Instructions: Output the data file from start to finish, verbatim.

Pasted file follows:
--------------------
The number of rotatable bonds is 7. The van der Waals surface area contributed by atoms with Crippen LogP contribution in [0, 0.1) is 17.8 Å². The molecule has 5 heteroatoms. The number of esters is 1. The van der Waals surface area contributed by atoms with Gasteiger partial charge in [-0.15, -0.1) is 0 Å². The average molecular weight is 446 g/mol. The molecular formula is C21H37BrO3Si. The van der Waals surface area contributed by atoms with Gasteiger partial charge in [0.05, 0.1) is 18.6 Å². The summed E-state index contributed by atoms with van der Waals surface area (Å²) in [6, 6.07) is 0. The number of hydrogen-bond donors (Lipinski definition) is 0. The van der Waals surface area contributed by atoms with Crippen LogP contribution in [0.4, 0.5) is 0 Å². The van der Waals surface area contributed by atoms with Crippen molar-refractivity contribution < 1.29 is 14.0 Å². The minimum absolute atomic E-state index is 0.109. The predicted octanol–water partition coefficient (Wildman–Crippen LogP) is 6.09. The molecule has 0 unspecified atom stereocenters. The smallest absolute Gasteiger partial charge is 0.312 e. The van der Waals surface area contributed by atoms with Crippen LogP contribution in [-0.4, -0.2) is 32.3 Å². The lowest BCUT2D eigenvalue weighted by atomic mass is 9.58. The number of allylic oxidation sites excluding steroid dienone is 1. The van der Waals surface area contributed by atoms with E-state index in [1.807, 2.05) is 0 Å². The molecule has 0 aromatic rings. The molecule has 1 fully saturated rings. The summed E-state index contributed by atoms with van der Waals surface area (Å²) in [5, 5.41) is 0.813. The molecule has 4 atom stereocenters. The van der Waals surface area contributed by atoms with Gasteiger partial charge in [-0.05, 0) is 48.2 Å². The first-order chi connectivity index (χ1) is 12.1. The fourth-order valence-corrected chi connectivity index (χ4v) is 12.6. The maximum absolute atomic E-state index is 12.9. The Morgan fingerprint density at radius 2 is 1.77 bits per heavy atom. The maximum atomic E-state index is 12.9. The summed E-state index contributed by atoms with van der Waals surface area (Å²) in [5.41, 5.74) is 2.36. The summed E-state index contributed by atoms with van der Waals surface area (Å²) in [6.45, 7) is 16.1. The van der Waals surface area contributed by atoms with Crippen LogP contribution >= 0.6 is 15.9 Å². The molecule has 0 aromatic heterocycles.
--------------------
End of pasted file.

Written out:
The number of rotatable bonds is 7. The van der Waals surface area contributed by atoms with Crippen LogP contribution in [0, 0.1) is 17.8 Å². The molecule has 5 heteroatoms. The number of esters is 1. The van der Waals surface area contributed by atoms with Gasteiger partial charge in [-0.15, -0.1) is 0 Å². The average molecular weight is 446 g/mol. The molecular formula is C21H37BrO3Si. The van der Waals surface area contributed by atoms with Gasteiger partial charge in [0.05, 0.1) is 18.6 Å². The summed E-state index contributed by atoms with van der Waals surface area (Å²) in [6, 6.07) is 0. The number of hydrogen-bond donors (Lipinski definition) is 0. The van der Waals surface area contributed by atoms with Crippen LogP contribution in [0.4, 0.5) is 0 Å². The van der Waals surface area contributed by atoms with Crippen molar-refractivity contribution < 1.29 is 14.0 Å². The minimum absolute atomic E-state index is 0.109. The predicted octanol–water partition coefficient (Wildman–Crippen LogP) is 6.09. The molecule has 0 unspecified atom stereocenters. The smallest absolute Gasteiger partial charge is 0.312 e. The van der Waals surface area contributed by atoms with Crippen LogP contribution in [-0.4, -0.2) is 32.3 Å². The lowest BCUT2D eigenvalue weighted by atomic mass is 9.58. The number of allylic oxidation sites excluding steroid dienone is 1. The van der Waals surface area contributed by atoms with E-state index in [1.807, 2.05) is 0 Å². The molecule has 0 aromatic rings. The molecule has 1 fully saturated rings. The summed E-state index contributed by atoms with van der Waals surface area (Å²) in [5, 5.41) is 0.813. The molecule has 4 atom stereocenters. The van der Waals surface area contributed by atoms with Gasteiger partial charge in [-0.05, 0) is 48.2 Å². The first-order chi connectivity index (χ1) is 12.1. The fourth-order valence-corrected chi connectivity index (χ4v) is 12.6. The maximum absolute atomic E-state index is 12.9. The Morgan fingerprint density at radius 2 is 1.77 bits per heavy atom. The maximum atomic E-state index is 12.9. The summed E-state index contributed by atoms with van der Waals surface area (Å²) in [5.41, 5.74) is 2.36. The summed E-state index contributed by atoms with van der Waals surface area (Å²) in [6.45, 7) is 16.1. The van der Waals surface area contributed by atoms with Crippen LogP contribution >= 0.6 is 15.9 Å². The molecule has 0 aromatic heterocycles.